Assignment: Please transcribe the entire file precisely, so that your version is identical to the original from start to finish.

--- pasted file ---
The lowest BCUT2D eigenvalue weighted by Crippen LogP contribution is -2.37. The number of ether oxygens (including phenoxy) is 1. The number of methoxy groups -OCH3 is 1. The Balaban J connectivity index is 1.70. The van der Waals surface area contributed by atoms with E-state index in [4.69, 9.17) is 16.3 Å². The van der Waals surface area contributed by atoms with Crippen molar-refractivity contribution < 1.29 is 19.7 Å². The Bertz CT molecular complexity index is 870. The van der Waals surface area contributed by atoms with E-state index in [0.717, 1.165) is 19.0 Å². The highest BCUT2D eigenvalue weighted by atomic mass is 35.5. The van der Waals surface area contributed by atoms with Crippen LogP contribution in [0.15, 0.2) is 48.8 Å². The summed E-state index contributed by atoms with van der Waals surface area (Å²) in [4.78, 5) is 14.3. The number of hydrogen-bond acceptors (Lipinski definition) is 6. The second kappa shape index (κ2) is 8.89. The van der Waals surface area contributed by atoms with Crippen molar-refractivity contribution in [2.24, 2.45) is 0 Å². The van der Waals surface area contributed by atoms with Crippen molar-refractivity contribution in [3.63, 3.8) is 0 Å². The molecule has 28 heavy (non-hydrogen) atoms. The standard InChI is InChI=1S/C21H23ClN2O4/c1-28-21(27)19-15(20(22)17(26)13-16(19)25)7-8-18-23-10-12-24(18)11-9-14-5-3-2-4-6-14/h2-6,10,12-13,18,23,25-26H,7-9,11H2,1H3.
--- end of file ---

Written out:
The lowest BCUT2D eigenvalue weighted by Crippen LogP contribution is -2.37. The number of ether oxygens (including phenoxy) is 1. The number of methoxy groups -OCH3 is 1. The Balaban J connectivity index is 1.70. The van der Waals surface area contributed by atoms with E-state index in [4.69, 9.17) is 16.3 Å². The van der Waals surface area contributed by atoms with Crippen molar-refractivity contribution < 1.29 is 19.7 Å². The Bertz CT molecular complexity index is 870. The van der Waals surface area contributed by atoms with E-state index in [0.717, 1.165) is 19.0 Å². The highest BCUT2D eigenvalue weighted by atomic mass is 35.5. The van der Waals surface area contributed by atoms with Crippen LogP contribution in [0.15, 0.2) is 48.8 Å². The summed E-state index contributed by atoms with van der Waals surface area (Å²) in [4.78, 5) is 14.3. The number of hydrogen-bond acceptors (Lipinski definition) is 6. The second kappa shape index (κ2) is 8.89. The van der Waals surface area contributed by atoms with Crippen molar-refractivity contribution in [2.24, 2.45) is 0 Å². The van der Waals surface area contributed by atoms with Crippen molar-refractivity contribution in [3.63, 3.8) is 0 Å². The molecule has 28 heavy (non-hydrogen) atoms. The standard InChI is InChI=1S/C21H23ClN2O4/c1-28-21(27)19-15(20(22)17(26)13-16(19)25)7-8-18-23-10-12-24(18)11-9-14-5-3-2-4-6-14/h2-6,10,12-13,18,23,25-26H,7-9,11H2,1H3.